* TSX up 8.66 points, or 0.06 percent, at 15,617.44
* Heavyweight sectors pull index in separate directions
TORONTO, March 8 (Reuters) - Canada's main stock index was little changed on Wednesday for the second straight day as the rising financial sector and falling natural resource company shares led to a stalemate.
Canadian financial services companies, which are sensitive to the health of the domestic real estate market and to the U.S. monetary policy outlook, gained as a surge in U.S. jobs data from a private payrolls processor stoked expectations that the U.S. Federal Reserve will raise interest rates next week.
Meanwhile, several reports on Canadian housing starts and building permits showed the long real estate boom was defying expectations of a slowdown.
The financial sector, which accounts for 35 percent of the index's total weight, gained 0.4 percent, with insurer Manulife Financial Corp rising 0.8 percent to C$24.67 and Brookfield Asset Management Inc advancing 1.2 percent to C$49.04. Shares of the country's biggest banks also rose.
But lower commodity prices weighed on another sizable contributor to Canada's public markets, with the energy group retreating 0.7 percent and materials, which include precious and base metals miners and fertilizer companies, losing 0.4 percent.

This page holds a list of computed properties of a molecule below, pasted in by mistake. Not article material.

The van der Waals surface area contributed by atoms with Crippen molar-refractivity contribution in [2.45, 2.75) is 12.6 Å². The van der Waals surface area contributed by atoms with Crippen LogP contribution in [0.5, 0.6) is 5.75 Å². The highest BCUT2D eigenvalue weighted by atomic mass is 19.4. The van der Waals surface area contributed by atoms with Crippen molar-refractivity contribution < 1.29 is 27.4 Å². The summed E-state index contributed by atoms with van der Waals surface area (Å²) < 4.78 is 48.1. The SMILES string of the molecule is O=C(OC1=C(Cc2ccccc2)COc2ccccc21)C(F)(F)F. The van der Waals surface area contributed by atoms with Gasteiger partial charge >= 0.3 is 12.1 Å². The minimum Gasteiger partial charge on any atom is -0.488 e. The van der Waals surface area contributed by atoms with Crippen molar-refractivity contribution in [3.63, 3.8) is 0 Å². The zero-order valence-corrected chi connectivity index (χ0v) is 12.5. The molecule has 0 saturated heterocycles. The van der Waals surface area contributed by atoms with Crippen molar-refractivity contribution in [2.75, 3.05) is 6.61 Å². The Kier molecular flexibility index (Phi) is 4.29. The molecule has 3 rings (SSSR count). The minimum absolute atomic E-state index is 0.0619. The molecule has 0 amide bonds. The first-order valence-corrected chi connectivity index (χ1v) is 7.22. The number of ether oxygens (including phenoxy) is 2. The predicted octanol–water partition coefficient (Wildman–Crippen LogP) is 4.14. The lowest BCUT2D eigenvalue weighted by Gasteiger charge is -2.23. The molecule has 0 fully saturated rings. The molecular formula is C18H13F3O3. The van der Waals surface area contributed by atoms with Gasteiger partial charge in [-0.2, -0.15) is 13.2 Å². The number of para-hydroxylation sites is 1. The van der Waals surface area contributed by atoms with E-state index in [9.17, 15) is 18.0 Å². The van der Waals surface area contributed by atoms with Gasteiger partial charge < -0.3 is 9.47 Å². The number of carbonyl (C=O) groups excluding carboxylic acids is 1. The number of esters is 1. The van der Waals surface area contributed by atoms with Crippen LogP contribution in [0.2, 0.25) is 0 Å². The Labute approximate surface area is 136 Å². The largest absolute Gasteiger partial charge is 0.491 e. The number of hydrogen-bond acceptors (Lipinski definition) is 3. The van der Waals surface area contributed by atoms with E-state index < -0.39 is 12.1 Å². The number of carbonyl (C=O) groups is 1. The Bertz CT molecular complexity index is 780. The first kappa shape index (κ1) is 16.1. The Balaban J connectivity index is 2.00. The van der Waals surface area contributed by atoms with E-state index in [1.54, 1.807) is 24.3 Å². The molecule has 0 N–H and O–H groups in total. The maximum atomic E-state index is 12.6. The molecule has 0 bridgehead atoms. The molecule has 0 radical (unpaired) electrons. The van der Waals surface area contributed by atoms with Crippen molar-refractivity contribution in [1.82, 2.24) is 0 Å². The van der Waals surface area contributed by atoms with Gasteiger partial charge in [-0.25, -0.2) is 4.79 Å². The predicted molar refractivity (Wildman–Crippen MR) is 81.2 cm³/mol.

The overall effect was that by 10:20 a.m. EST (1520 GMT), the Toronto Stock Exchange's S&P/TSX composite index was up 8.66 points, or 0.06 percent, at 15,617.44.
Major energy company Canadian Natural Resources Ltd fell 1.2 percent to C$40.84, and gold miner Barrick Gold Corp declined 0.7 percent to C$23.69.
Oil prices dropped after an industry report pointed to a large rise in crude inventories in the United States, renewing oversupply concerns despite output curbs by the Organization of the Petroleum Exporting Countries.
Gold prices hit a four-week low as the U.S. dollar gathered strength on the prospect of a U.S. interest rate hike.
Financial technology company DH Corp fell 5.1 percent to C$23.27 after it posted lower adjusted revenue and declined to provide a 2017 forecast. (Reporting by Alastair Sharp)